HOUSTON — In a significant step toward stopping the worst offshore oil spill in U.S. history, BP said Wednesday mud that was forced down its blown-out well was holding back the flow of crude in the Gulf of Mexico and it was in a "static condition."
Workers stopped pumping mud in after about eight hours of their "static kill" procedure and were monitoring the well to ensure it remained stable, BP said.
Speaking to msnbc.com, BP spokeswoman Sheila Williams called the initial results "a very big deal."
"It's a milestone," Williams added. "It's a step toward the killing of the well." The next step would be deciding whether to cement the well, she said.
In a statement, BP said the well's pressure was being controlled by the mud pumped in on Tuesday, and that further pumping of mud "may or may not be required."
BP won't know for sure whether the static kill has succeeded until engineers can use a soon-to-be-completed relief well to check their work.
Speaking on NBC's TODAY, White House energy adviser Carol Browner said that the development suggested "we've turned an important corner here for people in the Gulf."
The static kill — also known as bullheading — involved slowly pumping the mud from a ship down lines running to the top of the ruptured well a mile below. BP has said that may be enough by itself to seal the well.
Before Wednesday's breakthrough, officials said the static kill effort would take 33 to 61 hours to complete.
But the mud that was forced down the broken wellhead to permanently plug the gusher is only half the story. To call the mission a success, crews working on a flotilla of vessels on a desolate patch of water need to seal off the well from two directions.
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An 18,000-foot relief well BP has been drilling for the past three months will be used later this month to execute a "bottom kill," in which mud and cement will be injected into the bedrock 2½ miles below the sea floor to finish the job, retired Coast Guard Adm. Thad Allen said.
"There should be no ambiguity about that," Allen said. "I'm the national incident commander, and this is how this will be handled."
A 75-ton cap placed on the well in July has been keeping the oil bottled up inside over the past three weeks, but is considered only a temporary measure. BP and the Coast Guard want to plug up the hole with a column of heavy drilling mud and cement to seal it off more securely.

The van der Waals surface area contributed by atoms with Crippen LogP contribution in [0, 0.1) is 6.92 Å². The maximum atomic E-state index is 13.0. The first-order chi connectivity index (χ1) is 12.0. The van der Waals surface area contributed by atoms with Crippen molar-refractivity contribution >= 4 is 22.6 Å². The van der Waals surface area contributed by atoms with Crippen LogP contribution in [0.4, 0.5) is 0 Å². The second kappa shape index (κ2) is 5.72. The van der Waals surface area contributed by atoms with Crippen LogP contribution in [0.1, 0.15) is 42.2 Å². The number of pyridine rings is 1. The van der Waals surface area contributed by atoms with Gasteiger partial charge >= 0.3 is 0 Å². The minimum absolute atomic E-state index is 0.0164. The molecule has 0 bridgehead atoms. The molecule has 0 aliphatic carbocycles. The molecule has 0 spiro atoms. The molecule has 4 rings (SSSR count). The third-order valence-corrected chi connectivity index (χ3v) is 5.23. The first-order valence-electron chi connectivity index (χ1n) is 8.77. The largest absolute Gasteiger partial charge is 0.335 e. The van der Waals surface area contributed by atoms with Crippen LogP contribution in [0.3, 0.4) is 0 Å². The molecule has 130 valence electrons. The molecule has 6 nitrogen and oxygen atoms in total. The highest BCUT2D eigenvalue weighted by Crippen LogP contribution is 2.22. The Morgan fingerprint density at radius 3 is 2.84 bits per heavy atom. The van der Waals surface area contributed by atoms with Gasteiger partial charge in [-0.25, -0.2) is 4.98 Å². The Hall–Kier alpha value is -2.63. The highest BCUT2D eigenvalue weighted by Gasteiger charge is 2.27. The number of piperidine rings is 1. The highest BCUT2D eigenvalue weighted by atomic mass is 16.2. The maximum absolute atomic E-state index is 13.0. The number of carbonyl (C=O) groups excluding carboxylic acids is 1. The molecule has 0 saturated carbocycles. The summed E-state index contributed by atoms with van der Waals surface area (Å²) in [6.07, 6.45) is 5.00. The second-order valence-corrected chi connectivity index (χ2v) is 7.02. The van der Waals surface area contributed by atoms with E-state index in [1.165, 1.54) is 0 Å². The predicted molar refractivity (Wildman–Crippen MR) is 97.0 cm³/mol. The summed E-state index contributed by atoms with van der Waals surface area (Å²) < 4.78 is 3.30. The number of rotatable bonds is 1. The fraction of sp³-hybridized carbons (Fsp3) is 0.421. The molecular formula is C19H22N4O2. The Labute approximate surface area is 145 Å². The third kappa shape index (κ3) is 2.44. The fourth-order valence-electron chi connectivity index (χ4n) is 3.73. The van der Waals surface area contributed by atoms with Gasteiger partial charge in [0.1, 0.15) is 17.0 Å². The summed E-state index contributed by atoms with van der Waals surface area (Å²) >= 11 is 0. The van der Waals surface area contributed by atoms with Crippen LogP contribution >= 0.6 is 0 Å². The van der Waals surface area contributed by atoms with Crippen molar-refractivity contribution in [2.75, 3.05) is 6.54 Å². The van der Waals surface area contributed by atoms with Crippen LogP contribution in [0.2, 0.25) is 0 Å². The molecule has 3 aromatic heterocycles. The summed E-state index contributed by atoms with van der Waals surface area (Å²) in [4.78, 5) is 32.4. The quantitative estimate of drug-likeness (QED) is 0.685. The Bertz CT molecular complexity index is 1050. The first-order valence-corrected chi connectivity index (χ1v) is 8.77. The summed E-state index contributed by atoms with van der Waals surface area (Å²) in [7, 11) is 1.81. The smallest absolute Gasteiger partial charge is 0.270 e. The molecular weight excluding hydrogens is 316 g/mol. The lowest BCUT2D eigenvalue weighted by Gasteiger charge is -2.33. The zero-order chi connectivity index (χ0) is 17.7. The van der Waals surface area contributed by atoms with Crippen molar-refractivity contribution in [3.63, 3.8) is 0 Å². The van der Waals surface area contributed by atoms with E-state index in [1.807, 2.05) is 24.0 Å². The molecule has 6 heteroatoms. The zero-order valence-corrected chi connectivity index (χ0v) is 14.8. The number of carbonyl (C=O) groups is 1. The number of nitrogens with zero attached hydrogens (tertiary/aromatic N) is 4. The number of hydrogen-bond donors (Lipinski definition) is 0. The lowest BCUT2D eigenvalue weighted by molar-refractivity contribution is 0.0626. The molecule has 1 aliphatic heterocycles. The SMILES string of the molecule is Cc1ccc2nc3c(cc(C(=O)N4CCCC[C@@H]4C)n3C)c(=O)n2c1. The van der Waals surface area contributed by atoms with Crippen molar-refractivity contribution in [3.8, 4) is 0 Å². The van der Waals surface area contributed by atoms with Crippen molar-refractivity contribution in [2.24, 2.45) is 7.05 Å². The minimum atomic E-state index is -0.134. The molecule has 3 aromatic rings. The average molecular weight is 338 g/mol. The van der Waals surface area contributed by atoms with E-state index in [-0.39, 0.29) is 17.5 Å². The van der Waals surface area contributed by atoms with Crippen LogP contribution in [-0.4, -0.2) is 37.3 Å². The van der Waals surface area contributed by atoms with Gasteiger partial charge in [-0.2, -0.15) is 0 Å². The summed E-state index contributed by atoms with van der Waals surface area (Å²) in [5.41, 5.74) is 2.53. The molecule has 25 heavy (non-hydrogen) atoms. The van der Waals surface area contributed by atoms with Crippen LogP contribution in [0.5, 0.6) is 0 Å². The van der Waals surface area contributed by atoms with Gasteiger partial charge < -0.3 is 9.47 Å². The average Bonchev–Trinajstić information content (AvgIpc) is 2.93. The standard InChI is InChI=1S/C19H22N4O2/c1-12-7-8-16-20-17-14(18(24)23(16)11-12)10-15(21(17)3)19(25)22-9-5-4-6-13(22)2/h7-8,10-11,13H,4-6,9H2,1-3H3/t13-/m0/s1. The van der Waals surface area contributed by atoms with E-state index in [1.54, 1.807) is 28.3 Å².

The task is becoming more urgent because peak hurricane season is just around the corner, Allen said. Tropical Storm Colin formed then dissipated far out in the Atlantic on Tuesday, but early forecasts say it will travel toward the East Coast rather than the Gulf.
The full magnitude of the Gulf of Mexico spill, triggered in April by a deadly explosion at the BP-owned Macondo well, became apparent on Monday as government scientists released revised figures showing almost 5 million barrels of oil leaked before the well was temporarily capped on July 15.
This made it the world's largest accidental maritime release of oil, surpassing the 1979 Ixtoc well blowout in Mexico's Bay of Campeche that gushed almost 3 million barrels.
Despite the breakthrough on the static kill operation, the new leak estimates could spell bad news for BP, which also faces an investigation by U.S. securities regulators into whether its employees profited illegally from the spill.
The revised flow numbers suggest the company had underestimated costs by at least $1 billion.
BP had estimated the well had leaked some 4 million barrels of oil and that it would be fined $1,100 per barrel under the Clean Water Act. The company faces fines of $4,300 per barrel if gross negligence is proven, but said it saw no need to change its provision as a result of the new estimate.
However, a New York Times report said there could be some more upbeat developments on Wednesday from a government report due to be released. It said the report would show three-quarters of the oil released has already evaporated, dispersed, captured or eliminated.
The Associated Press and Reuters contributed to this report.